three parts. The first of these is “X1″…see Cell B15. The next is “-2X3″…see Cell C15. Now, look closely
Ahem, X1>=0 is one non-negativity constraint that we won’t bother with. at the formula I have placed in Cell D15. Summing B15 and C15 is my way of teaching you this approach AND
Do you see why? It is because we will have covered this base when we getting Solver to do its magic. I’ll ask Solver to set this value equal to Zero. Yes?
get Solver to recognize/digest Constraint #3.

EC Problem #3 – Set Up

Planting Costs Amounts Planted Amounts Spent NOTE 1: I intentionally decided not to place too many notes here.
(per acre) I am hopeful that my set-up here and notes from the prior worksheet
X1 (corn) $ 20.00 $ – 0 allow you to understand most/all of what I have done here.
X2 (soybeans) $ 15.00 $ – 0
X3 (wheat) $ 12.00 $ – 0
Total 0 $ – 0
Part B
Define: Corn = X1, Soybeans B = X2, Wheat = X3
Minimize: z= 20X1 + 15X2 + 12X3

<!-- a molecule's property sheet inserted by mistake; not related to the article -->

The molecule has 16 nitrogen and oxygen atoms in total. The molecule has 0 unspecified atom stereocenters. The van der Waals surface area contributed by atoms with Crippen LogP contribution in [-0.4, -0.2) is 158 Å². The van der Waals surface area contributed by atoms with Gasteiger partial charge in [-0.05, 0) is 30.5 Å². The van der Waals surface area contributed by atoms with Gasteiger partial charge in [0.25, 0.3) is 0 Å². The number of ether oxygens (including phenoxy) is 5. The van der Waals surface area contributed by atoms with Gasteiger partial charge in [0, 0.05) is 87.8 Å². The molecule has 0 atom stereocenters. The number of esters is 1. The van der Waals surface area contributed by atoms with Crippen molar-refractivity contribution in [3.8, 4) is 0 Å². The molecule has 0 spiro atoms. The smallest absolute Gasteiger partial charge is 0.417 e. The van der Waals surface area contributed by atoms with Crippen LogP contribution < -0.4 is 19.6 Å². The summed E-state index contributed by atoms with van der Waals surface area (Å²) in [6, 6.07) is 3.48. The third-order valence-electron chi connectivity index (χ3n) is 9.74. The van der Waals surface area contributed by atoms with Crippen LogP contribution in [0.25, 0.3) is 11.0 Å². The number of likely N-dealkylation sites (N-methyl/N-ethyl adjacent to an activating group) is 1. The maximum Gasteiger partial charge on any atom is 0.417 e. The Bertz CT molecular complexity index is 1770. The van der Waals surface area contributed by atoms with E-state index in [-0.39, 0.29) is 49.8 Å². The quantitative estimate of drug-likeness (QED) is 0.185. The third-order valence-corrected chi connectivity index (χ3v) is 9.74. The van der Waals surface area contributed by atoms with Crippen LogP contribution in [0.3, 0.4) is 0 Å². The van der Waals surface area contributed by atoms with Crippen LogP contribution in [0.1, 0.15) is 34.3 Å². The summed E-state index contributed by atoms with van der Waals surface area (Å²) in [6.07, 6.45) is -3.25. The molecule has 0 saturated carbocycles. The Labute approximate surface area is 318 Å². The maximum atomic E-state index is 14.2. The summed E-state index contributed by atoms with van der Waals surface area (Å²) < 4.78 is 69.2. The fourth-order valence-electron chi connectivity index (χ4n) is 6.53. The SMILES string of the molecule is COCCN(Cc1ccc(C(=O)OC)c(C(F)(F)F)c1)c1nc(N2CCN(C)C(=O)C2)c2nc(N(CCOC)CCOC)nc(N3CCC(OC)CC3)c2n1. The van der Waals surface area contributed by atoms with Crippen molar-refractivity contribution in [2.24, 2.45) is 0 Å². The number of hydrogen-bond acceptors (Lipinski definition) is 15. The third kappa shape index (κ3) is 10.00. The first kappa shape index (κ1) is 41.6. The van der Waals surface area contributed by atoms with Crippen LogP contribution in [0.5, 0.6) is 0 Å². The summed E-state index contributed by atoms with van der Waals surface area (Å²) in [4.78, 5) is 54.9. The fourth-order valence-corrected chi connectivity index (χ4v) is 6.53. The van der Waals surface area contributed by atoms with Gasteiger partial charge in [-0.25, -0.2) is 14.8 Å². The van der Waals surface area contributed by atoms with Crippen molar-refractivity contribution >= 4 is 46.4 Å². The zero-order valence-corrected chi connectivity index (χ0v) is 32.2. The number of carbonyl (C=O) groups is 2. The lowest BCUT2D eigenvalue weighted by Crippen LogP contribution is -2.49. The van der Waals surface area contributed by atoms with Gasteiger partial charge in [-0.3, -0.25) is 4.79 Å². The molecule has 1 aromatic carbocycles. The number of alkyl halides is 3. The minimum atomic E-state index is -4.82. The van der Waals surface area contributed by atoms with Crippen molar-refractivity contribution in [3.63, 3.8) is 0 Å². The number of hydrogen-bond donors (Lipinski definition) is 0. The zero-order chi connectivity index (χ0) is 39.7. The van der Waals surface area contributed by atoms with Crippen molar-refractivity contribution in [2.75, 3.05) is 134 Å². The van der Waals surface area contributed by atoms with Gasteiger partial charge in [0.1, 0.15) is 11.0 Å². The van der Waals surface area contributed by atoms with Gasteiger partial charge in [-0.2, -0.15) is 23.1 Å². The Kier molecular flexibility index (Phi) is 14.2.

#1–X1 + X2 + X3 >= 500 acres
#2–X1 + X2 + X3 <= 600 acres
#3–X1 – 2X3 = 0 0 0 0
#4–X1 – X2 – X3 >= 0 0 NOTE 2: This is an added constraint which says at least of half of planted areage
#5–X2 <= 200 must be corn. X1 >= (X1 + X2 + X3)/2 (Does my math make sense to you?)
#6–X1, X2, X3 >= 0 We multiply both sides by two. So 2 X1 >= (X1 + X2 + X3)
Then subtract X1 from both sides. So X1 >= X2 + X3
Then subtract X2 and X3 from both sides. So X1 – X2 – X3 >= 0
NOTE 3: We see a very interesting (some might say counterintuitive) result here…
as we compare this output to that which was obtained in Part A. Remember,
the difference between these two parts mainly involves the ability to plant
more crops. So one might initially expect larger values in the optimal solution.
Can you see why this actually isn’t the case here?

EC Problem #4 – Set Up

Cost to Prepare Amounts Total Cost NOTE 1: No notes. Please look at what I have done here and let me know
(per cup) Prepared (per serving) what does and /or does NOT make sense to you?
X1 – Spaghetti $ 0.30 0.00 $ – 0
X2 – Sauce $ 0.40 0.00 $ – 0
Total $ 0.70 0.00 $ – 0
Define: Spaghetti = X1, Sauce= X2
Minimize: z= .3X1 + .4X2
#1–5X1 + 4X2 >= 10 grams of protein (per serving) 0.00 0.00 0 So each serving will have ?? grams of protein and
#2–32X1 + 5X2 >= 40 carbohydrates (per serving) 0.00 0.00 0.00 each serving will have ??.?? carbs and
#3–X1 – 4X2 = 0 (not too much sauce per serving) 0.00 0.00 0 a spaghetti to sauce ratio of ?:? and
#4–160X1 + 100X2 <= 330 calories (per serving) 0.00 0.00 0.00 ???.?? calories per serving.
#5–X1, X2 >= 0 (all values must be non-negative)
"Looking for a Similar Assignment? Get Expert Help at an Amazing Discount!"